European cities consider making public transport free to tackle air pollution
July 26, 2020
European cities are increasingly looking toward free transport in a bid to combat air pollution.
Anne Hidalgo, the Paris mayor, is the latest local leader hoping to make public transport free across the city, emulating the success of a handful of small towns across France which let residents board buses and trams without paying a cent.
The German government is also considering rolling out free transport across the entire country – with the same aim as in France of reducing air pollution – if a pilot scheme in five big cities this year works out.
Niort in western France has been running free buses since last September for its 125,000 inhabitants.
The scheme has been an enormous success, boosting passenger numbers by 130 per cent on some routes, slightly reducing the number of cars on the roads, and costing the town little more than when people had to buy tickets, said mayor Jérôme Baloge.
But he agreed that making metros, buses, trams and suburban trains free in a big city is a far more radical, if not revolutionary, idea.
“In Niort the revenue from ticket sales represented only 10 per cent of cost of running public transport. In Paris it’s around half… And our buses were often half empty, while in Paris the metro and buses are packed,” he said.
Ms Hidalgo said last week that she was commissioning a study into free transport and wants officials and experts to report back by the end of 2018 on whether the scheme would be financially feasible.
The mayor has made a priority of tackling smog and is to ban diesel cars in the capital by 2024, when Paris will host the Summer Olympics.
The study will also look at the possibility of introducing a toll, like London’s congestion charge, to discourage motorists from driving into Paris.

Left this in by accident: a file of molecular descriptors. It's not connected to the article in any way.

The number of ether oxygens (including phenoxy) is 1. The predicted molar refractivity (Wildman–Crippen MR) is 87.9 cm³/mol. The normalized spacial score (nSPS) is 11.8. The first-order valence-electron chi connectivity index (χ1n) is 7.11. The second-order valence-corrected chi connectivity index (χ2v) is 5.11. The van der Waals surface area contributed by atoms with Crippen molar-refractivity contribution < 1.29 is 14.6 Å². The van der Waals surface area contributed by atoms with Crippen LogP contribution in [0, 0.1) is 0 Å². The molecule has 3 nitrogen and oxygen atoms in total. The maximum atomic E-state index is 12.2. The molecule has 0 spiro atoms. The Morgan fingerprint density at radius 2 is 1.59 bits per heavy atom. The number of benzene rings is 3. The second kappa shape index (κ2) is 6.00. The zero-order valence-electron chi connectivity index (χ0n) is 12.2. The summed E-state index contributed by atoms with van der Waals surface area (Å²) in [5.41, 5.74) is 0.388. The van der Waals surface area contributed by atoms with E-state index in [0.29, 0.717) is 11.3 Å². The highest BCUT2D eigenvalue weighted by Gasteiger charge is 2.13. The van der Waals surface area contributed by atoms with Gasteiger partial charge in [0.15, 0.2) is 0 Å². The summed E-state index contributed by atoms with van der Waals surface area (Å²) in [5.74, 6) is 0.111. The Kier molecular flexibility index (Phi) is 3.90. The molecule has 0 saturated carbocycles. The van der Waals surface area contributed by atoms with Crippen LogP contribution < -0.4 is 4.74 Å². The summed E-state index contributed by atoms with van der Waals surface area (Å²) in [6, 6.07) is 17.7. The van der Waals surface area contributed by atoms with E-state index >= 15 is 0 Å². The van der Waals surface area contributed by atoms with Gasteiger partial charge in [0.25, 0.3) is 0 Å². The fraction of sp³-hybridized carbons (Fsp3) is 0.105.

Supporters of the toll say it could be used to offset the cost of providing free transport.
Ms Hidalgo only has power over the city of Paris, which with 2.2 million residents makes up only a small part of the greater Paris region with a population of more than 12 million – 4.2 million of whom use public transport.
Valérie Pecresse, the conservative head of the wider Paris region and a rival of Ms Hidalgo, said she was "open to all new ideas" but warned the mayor against "going it alone" on free transport.
Ticket sales bring in €3 billion (£2.6 billion) a year that offset the total transport budget of €10 billion for the region, she noted, saying that this would have to be compensated for somehow and that she would not settle for "a euro less".
There was similar consternation about who was going to pay when it was revealed last month that the German government was looking at plans to make public transport free to try to reduce road traffic and lower pollution levels.
Free transport will be tested in five cities, including the former capital Bonn and the industrial cities Essen and Mannheim, by the end of the year, and if successful will be rolled out to more cities across the country, ministers said.
But Helmut Dedy, the head of the Council of German Cities, warned that the federal government would have to finance public transport if it wanted to make it free.
Most local transport in Germany is owned by municipalities.
Greenpeace came up with an original idea – it proposed that the government “should make sure that the car manufacturers finance the emergency measure” of free transport.